Lodgepole pine: A strong and useful pine species
Lodgepole pine grain sample

Lodgepole pine (Pinus contorta) grows in the Rocky Mountains, from Alaska to northern New Mexico, in the Black Hills and on the Pacific Coast. Poles of this tree were used by Native Americans for structural supports for teepees and lodges; hence the common name of lodgepole.

Lodgepole pine trees are not very large. In the Rockies, they may reach 80 feet in height, but seldom exceed 14 inches in diameter. Oftentimes, lodgepole pine lumber and ponderosa pine lumber are grouped together. They are similar in processing and properties. Both are moderately strong softwoods, making them ideal for construction.

A special characteristic of this wood is that the tangential surface (the wide face of a flatsawn piece of lumber) has a multitude of dimples. These show up especially when the lighting is at a low angle or when the wood is stained. Ponderosa has very few dimples.
Historically, lodgepole pine has been used for railroad ties, mine timber, log cabins, furniture and cabinets, and a myriad of local uses. Today, knotty pine paneling is an important use, along with cabinetry and millwork.

Processing suggestions and characteristics
Density. The density of lodgepole pine is about 29 pounds per cubic foot at 10 percent MC. This means that a dried piece of lumber 1 inch x 6 inch x 10 feet (actual size ¾ inch x 5-1/2 inch x 10 feet) will weigh 8 pounds. This is about 15 percent heavier than eastern white pine, but is similar to ponderosa pine.

Drying. Drying is rapid, but the small trees and presence of compression wood mean that warp is often a possibility. Weighting the pile tops in drying is helpful, as well as good stacking and rapid drying. Blue stain can occur quickly, so the storage of logs and of sawn lumber before drying must be very short during warm weather. For this reason, most lodgepole pine lumber will be dried at the sawmilling site.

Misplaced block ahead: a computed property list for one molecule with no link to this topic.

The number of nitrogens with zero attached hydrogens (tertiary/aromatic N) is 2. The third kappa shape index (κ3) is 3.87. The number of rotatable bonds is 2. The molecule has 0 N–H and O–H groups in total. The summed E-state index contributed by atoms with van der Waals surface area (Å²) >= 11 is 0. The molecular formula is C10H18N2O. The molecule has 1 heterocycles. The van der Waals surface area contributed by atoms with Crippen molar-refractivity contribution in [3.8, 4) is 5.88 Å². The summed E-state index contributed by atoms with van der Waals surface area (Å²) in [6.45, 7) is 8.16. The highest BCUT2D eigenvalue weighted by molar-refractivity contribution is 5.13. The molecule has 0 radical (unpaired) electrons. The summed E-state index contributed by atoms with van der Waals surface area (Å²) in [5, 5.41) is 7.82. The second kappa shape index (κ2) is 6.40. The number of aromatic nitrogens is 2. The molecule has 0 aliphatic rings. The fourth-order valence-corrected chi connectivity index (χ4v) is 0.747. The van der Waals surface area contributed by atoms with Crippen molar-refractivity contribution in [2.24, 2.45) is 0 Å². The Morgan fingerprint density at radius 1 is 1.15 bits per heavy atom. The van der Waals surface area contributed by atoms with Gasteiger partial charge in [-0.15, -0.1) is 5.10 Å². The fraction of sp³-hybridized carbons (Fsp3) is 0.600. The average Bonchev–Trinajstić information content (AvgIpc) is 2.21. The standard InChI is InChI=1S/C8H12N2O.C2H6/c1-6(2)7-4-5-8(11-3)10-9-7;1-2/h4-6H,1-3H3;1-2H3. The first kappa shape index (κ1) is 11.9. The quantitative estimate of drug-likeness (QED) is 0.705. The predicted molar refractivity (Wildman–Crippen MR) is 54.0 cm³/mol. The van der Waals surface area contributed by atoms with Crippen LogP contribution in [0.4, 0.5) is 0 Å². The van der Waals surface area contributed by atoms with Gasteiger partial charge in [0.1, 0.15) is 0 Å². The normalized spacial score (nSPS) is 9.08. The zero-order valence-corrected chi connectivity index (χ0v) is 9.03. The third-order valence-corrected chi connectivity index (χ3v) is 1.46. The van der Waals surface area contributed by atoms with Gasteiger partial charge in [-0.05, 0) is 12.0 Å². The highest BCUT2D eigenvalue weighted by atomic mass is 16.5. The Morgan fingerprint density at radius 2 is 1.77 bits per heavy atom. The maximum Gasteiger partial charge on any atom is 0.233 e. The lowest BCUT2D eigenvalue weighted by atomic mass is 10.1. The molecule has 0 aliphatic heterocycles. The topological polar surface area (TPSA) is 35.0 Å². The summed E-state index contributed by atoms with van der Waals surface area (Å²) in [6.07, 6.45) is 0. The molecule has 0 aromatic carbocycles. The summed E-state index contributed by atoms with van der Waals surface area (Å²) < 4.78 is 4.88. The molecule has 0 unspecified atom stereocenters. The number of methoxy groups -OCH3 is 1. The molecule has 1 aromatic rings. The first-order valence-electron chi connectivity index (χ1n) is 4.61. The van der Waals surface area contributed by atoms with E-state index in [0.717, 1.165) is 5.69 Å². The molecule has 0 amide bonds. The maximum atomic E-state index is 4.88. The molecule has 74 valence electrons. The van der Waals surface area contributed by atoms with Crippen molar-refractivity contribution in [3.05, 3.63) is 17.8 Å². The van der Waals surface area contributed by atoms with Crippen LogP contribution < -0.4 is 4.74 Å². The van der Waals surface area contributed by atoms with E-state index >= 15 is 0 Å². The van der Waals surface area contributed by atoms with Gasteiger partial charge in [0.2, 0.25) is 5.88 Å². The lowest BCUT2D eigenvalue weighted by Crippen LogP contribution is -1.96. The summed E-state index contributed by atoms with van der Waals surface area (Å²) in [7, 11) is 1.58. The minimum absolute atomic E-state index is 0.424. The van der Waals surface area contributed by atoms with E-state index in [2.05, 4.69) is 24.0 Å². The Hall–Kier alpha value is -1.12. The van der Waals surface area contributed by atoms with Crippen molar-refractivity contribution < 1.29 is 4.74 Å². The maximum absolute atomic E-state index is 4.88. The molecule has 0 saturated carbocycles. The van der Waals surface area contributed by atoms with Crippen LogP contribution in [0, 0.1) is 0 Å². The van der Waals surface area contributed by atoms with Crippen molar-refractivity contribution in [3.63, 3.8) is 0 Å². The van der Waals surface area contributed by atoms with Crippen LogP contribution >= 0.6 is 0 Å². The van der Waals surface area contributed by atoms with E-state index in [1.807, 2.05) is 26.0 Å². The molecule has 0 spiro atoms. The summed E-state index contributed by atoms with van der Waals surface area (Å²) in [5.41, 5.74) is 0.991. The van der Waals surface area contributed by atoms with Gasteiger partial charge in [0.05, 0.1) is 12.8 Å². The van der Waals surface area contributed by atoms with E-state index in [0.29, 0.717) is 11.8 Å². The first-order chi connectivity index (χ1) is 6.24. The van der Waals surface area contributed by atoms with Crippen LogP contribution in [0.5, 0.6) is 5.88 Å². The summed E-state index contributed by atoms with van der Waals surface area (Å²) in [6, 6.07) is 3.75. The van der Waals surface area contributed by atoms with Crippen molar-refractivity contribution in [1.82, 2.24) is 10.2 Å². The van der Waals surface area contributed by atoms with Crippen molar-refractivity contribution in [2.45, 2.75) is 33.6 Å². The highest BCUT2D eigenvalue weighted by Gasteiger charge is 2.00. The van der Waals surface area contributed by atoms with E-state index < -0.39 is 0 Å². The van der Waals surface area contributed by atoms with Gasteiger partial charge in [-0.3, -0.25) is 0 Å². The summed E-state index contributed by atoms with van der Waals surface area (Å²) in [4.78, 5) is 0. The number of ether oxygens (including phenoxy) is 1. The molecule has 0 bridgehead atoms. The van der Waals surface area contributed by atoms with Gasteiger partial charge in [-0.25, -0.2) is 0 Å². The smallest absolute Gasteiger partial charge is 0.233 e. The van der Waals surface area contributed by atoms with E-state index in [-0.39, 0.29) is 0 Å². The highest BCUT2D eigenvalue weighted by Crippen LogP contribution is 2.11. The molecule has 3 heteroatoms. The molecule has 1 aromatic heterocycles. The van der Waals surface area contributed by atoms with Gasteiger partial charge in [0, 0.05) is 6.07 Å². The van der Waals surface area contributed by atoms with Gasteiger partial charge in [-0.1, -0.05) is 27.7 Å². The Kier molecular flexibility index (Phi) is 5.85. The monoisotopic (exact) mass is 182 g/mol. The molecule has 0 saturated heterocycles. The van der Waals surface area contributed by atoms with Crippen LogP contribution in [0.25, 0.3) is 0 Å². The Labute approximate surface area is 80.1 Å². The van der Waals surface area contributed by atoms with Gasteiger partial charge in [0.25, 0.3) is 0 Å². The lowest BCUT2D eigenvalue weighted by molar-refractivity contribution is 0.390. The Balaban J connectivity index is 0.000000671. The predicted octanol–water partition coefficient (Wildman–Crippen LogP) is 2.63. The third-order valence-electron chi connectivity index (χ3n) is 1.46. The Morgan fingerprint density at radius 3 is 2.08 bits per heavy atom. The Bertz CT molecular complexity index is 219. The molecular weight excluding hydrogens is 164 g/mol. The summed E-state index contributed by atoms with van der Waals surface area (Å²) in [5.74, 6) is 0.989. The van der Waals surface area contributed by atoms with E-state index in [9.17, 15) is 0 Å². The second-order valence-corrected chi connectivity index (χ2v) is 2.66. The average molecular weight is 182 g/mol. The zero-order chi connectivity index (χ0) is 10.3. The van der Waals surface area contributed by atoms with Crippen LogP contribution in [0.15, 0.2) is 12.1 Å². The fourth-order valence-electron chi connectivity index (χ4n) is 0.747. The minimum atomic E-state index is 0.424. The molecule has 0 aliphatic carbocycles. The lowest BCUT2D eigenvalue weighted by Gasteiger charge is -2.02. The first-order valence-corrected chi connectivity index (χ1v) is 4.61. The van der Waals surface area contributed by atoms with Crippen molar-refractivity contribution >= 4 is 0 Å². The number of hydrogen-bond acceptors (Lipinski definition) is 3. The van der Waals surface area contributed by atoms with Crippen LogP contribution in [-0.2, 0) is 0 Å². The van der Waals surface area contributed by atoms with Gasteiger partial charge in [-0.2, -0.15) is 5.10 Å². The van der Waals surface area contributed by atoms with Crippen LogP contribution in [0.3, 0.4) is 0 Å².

Gluing and machining. Gluing is fairly easy. Resin exudations will interfere with gluing if drying is not done hot enough. Machining is moderately good. Certainly sharp tools are suggested. Avoid drying under 9 percent MC at all costs, as drier wood machines poorly.

Stability. Lodgepole pine is a little more stable than many common species, requiring a 5 percent MC change or greater for a 1 percent size change in the width of flatsawn lumber, and 8 percent MC change in quartersawn stock.

Strength. The strength (MOR) of lodgepole is 9400 psi; the stiffness (MOE) is 1.34 million psi; and the hardness is 480 pounds. Corresponding eastern white pine values are 8600 psi, 1.24 million psi, and 380 pounds. In other words, it is stronger, stiffer and harder than eastern white pine. Ponderosa values are nearly identical (9400 psi, 1.29 million psi, and 460 pounds).

Color and grain. The wood is straight grained, has a medium to fine texture and has pronounced dimples on the split, tangential surface. The sapwood of lodgepole pine is nearly white to a pale yellow, while the heartwood is light yellow to a yellowish brown. In dried lumber, the sapwood and heartwood are not easily separated from each other. Lodgepole pine has a pleasant resinous odor; some may find that pine dust and the aroma cause allergic reactions.

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About the author
Gene Wengert

Gene Wengert, “The Wood Doctor” has been training people in efficient use of wood for 45 years. He is extension specialist emeritus at the University of Wisconsin-Madison.